HMG CoA inhibitors (statins) decrease the production of isoprenoid lipid and inhibit the activation of GTPase protein via their effects on prenylation . Statins have been shown to act on several crucial steps in sepsis: the generation of proinflammatory cytokines (IL-6, IL-8, and TNFα), modulation of leukocyte and monocyte functions, and reduction of oxidative stress as well as improvement in endothelial function and platelet activity. In one trial, simvastatin reduced the systemic response to endotoxin administration and decreased expression of Toll-like receptors that hold a key early role in sepsis . In addition, an antimicrobial effect of statins on methicillin-sensitive Staphylococcus aureus and methicillin-resistant S. aureus has been reported .
Animal models on statin use in the setting of sepsis have shown some promising results. In a cecal ligation and puncture mouse model of sepsis, treatment with simvastatin, atorvastatin, and pravastatin but not fluvastatin prolonged survival primarily by improvement of cardiac function and systemic hemodynamics .
A significant body of evidence indicates that there may be a role for statins in the treatment of sepsis. Although most of the trials are retrospective and observational in nature, their conclusions are promising. The trial finding indicate that statins may decrease the level of inflammatory cytokines, the incidence of de-novo sepsis, the worsening of ongoing sepsis, and possibly also sepsis mortality.
Novack and colleagues randomized 83 patients with acute bacterial infections to simvastatin or placebo and showed that treatment with statins reduced cytokine levels at 72 hours .
A retrospective study of 787 patients admitted with pneumonia showed that pretreatment with statins was associated with improved mortality .
Some authors have cautioned against the use of statins in the treatment of sepsis due to concerns of myopathy and hepatotoxicity . Prospective randomized controlled trials are therefore needed to definitively establish the appropriate adjunctive role for statins in sepsis and to adequately estimate the magnitude of any possible adverse events.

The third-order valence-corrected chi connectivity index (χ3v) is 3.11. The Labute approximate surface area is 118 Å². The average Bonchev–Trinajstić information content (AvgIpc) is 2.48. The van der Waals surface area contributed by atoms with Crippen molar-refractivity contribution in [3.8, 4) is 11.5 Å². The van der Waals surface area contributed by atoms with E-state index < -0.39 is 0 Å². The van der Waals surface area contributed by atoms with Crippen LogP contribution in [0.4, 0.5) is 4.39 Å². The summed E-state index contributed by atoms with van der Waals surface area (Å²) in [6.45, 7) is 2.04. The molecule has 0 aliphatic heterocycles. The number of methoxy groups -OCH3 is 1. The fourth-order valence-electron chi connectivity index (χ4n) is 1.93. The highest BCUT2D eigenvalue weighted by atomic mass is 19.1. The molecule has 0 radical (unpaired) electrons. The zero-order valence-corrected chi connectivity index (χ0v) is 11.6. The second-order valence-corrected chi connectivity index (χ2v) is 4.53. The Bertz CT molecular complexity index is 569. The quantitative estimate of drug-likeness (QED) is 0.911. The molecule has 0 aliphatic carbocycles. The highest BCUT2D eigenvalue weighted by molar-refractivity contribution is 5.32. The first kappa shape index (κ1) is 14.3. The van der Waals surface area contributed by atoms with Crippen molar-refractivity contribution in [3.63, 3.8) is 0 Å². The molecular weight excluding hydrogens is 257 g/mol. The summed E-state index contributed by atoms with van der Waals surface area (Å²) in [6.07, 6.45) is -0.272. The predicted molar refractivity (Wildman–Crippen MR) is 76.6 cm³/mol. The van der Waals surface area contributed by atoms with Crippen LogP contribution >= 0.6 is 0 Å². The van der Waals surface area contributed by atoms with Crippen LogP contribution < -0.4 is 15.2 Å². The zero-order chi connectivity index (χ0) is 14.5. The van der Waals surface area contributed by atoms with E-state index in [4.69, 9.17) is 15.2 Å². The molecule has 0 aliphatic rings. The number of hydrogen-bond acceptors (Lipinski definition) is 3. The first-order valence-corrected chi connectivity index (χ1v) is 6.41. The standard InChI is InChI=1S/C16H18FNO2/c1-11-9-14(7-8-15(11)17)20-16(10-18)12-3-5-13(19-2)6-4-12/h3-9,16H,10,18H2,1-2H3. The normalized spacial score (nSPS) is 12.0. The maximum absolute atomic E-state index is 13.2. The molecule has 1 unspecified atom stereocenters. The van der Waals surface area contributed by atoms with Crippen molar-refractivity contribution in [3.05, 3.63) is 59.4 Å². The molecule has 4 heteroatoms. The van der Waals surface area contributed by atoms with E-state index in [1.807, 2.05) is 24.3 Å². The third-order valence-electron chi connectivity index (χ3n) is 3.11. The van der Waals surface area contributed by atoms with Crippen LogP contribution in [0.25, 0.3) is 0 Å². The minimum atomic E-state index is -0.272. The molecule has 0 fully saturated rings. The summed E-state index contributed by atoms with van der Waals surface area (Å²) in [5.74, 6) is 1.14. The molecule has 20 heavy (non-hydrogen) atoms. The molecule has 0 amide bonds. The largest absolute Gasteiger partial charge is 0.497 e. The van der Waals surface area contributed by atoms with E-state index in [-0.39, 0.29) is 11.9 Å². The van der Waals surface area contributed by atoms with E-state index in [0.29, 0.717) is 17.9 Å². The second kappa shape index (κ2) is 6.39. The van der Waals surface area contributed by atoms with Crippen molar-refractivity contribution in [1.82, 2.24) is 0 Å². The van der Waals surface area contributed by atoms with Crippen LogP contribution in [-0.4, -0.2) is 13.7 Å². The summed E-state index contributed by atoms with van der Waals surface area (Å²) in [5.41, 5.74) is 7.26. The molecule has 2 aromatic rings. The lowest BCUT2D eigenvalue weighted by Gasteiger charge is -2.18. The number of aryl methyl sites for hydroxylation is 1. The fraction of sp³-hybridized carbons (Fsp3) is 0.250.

In the previous issue of Critical Care, Patel and colleagues take a step toward answering the question of whether or not statins are of utility in the prevention of severe sepsis. Within their randomized control setting, the authors minimized biases inherent to retrospective trials. The selection of statin-naïve patients was appropriate but may have hindered some of their potential findings, especially if a prolonged pretreatment period is needed to durably affect outcomes. Showing clinical outcome benefits of statins in a floor population of hospital patients with lower acuity of illness will probably be difficult to demonstrate in the absence of very large trials. The great majority of patients with sepsis do not progress to severe sepsis and therefore prophylactic treatment to prevent severe sepsis would require treatment of a large number of patients who may not benefit. Treatment that shows a decrease in progression to a disease state linked to increased mortality without an effect on decreasing this mortality is also problematic.
There are some important take-home messages from this study. First, there is a need for larger, multicenter randomized controlled trials in patients with variable degrees of severity of illness, analyzing hard endpoints to establish any role for statins in septic patients. Second, clinicians should probably avoid, if possible, stopping statins in critically ill patients with sepsis who are already taking statins at the time of admission. Given our small armamentarium of agents in sepsis, statins could prove a useful addition.
HMG CoA: 3-hydroxy-3-methyl-glutaryl-CoA reductase; IL: interleukin; TNF: tumor necrosis factor.
The authors declare that they have no competing interests.